period of his embracing of very orthodox Christianity. His rampage
against Lawrence would be relevant to the discussion.

P.


Aug 12, 2009 08:58:07 PM, [log in to unmask] wrote:

Would a prejudice against un-freethinking Jews be anti-semitic?  Or
unfree thinking Jews?  Or free unthinking Jews?  
 
When is prejudice not prejudice?
 
When is it only prejudice if it applies to those who think freely?
 
So complicated.
N


>>> Peter Montgomery 08/12/09 11:38 PM >>>

I sense a piracy coming on, perhaps from Somalia?

Is having a prejudice against the amassing of freethinking Jews
the same as being anti-semitical????

Cheers,
Peter

Aug 12, 2009 09:55:52 AM, [log in to unmask] wrote:

Dear Marcia, I am a VQR subscriber, but I was able to access the
articles before logging in. Try googling VQR and clicking on the link
there. Diana
 
T. S. Eliot’s Suppressed Lecture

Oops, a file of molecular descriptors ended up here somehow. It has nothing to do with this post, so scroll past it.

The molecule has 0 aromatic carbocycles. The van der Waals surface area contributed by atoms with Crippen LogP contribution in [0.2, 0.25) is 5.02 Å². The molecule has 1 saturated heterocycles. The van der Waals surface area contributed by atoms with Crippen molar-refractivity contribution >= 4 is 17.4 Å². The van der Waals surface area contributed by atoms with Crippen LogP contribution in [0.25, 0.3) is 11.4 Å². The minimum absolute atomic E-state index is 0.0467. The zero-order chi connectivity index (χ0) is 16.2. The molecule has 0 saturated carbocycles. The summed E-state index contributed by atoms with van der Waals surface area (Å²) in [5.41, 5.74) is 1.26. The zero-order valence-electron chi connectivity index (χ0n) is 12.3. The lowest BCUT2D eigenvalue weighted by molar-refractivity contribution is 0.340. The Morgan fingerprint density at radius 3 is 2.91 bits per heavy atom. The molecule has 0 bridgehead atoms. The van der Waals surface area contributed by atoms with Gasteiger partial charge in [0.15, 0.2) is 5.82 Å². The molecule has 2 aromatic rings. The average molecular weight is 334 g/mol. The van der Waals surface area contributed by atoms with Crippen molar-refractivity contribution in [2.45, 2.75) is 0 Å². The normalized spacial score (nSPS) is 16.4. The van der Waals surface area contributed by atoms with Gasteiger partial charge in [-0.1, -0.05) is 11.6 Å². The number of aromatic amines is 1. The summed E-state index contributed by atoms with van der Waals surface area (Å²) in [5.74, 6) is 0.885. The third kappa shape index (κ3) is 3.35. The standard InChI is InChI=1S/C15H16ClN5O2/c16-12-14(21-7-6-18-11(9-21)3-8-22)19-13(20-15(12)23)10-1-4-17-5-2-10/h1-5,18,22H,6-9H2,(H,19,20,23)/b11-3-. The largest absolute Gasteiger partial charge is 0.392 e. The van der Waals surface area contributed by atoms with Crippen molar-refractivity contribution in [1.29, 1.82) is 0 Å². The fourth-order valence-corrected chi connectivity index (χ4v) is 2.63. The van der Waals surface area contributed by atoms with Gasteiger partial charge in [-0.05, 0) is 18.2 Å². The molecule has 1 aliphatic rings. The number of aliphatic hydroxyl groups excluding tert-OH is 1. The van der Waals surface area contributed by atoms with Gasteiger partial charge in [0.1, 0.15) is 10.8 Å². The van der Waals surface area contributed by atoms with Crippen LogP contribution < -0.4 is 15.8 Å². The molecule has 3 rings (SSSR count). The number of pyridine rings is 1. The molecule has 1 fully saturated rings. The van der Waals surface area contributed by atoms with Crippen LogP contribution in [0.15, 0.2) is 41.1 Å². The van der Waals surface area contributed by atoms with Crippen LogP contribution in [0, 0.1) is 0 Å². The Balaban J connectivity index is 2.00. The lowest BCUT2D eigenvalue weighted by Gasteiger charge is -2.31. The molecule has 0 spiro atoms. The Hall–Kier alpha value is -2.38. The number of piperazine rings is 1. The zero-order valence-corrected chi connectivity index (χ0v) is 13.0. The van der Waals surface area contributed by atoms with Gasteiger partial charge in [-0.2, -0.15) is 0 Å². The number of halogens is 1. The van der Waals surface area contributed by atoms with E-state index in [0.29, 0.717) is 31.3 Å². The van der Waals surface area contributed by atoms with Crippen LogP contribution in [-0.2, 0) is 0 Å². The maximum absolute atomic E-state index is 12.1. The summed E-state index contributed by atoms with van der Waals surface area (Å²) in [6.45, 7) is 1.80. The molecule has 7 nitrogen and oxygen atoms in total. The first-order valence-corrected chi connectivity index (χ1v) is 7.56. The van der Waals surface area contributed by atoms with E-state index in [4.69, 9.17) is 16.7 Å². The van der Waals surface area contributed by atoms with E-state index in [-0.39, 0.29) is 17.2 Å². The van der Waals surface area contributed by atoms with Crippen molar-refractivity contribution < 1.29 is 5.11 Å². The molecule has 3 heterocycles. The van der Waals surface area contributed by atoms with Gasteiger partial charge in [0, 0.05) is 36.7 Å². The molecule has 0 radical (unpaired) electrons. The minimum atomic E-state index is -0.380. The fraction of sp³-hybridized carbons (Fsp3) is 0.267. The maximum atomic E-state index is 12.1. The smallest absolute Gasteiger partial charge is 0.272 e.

In May 1933, T. S. Eliot delivered three lectures at the University of
Virginia, as part of the Page-Barbour Series. By Eliot’s own
description, these lectures were intended as “further development of the
problem which the author first discussed in his essay, ‘Tradition and
the Individual Talent.’” A number of critics have also noted the fact
that Eliot had recently separated from his wife Vivien, and without her
steadying hand, these lectures reveal his complete transformation from
aesthete to self-described “moralist.” 
 
However, the lectures, gathered in Spring 1934 as the slim volume After
Strange Gods, have gained most of their notorious reputation, because
they contain some of the strongest evidence of Eliot’s intolerance for
non-Christian religions and his blatant anti-Semitism. At one point, he
declared that, “The population should be homogeneous; where two or more
cultures exist in the same place they are likely either to be fiercely
self-conscious or both to become adulterate. What is still more
important is unity of religious background; and reasons of race and
religion combine to make any large number of free-thinking Jews
undesirable.” The same spring that Eliot delivered those fateful words,